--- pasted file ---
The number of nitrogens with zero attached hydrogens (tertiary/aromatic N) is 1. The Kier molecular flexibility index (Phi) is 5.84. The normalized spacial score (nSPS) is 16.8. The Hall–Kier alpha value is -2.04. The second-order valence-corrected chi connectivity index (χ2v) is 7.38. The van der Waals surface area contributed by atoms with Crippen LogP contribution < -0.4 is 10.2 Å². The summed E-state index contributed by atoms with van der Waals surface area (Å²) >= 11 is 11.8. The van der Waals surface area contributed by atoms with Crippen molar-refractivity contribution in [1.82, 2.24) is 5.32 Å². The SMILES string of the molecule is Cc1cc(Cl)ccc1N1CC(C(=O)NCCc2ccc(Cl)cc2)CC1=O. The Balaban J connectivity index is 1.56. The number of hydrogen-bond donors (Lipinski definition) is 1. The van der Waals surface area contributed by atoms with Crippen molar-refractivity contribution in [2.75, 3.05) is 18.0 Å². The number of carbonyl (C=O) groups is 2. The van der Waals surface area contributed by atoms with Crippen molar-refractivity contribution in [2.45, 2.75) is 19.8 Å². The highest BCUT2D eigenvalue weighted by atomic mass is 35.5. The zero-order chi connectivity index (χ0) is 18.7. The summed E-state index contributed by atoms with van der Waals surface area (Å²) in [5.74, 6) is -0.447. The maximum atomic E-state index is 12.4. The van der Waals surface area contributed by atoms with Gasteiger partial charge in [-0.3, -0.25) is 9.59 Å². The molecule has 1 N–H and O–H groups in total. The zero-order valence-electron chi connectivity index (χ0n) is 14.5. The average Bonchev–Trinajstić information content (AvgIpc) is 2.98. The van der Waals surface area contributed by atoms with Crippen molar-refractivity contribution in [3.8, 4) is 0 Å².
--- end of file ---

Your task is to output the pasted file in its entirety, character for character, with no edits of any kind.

The number of nitrogens with zero attached hydrogens (tertiary/aromatic N) is 1. The Kier molecular flexibility index (Phi) is 5.84. The normalized spacial score (nSPS) is 16.8. The Hall–Kier alpha value is -2.04. The second-order valence-corrected chi connectivity index (χ2v) is 7.38. The van der Waals surface area contributed by atoms with Crippen LogP contribution < -0.4 is 10.2 Å². The summed E-state index contributed by atoms with van der Waals surface area (Å²) >= 11 is 11.8. The van der Waals surface area contributed by atoms with Crippen molar-refractivity contribution in [1.82, 2.24) is 5.32 Å². The SMILES string of the molecule is Cc1cc(Cl)ccc1N1CC(C(=O)NCCc2ccc(Cl)cc2)CC1=O. The Balaban J connectivity index is 1.56. The number of hydrogen-bond donors (Lipinski definition) is 1. The van der Waals surface area contributed by atoms with Crippen molar-refractivity contribution in [2.75, 3.05) is 18.0 Å². The number of carbonyl (C=O) groups is 2. The van der Waals surface area contributed by atoms with Crippen molar-refractivity contribution in [2.45, 2.75) is 19.8 Å². The highest BCUT2D eigenvalue weighted by atomic mass is 35.5. The zero-order chi connectivity index (χ0) is 18.7. The summed E-state index contributed by atoms with van der Waals surface area (Å²) in [5.74, 6) is -0.447. The maximum atomic E-state index is 12.4. The van der Waals surface area contributed by atoms with Gasteiger partial charge in [-0.3, -0.25) is 9.59 Å². The molecule has 1 N–H and O–H groups in total. The zero-order valence-electron chi connectivity index (χ0n) is 14.5. The average Bonchev–Trinajstić information content (AvgIpc) is 2.98. The van der Waals surface area contributed by atoms with Crippen molar-refractivity contribution in [3.8, 4) is 0 Å².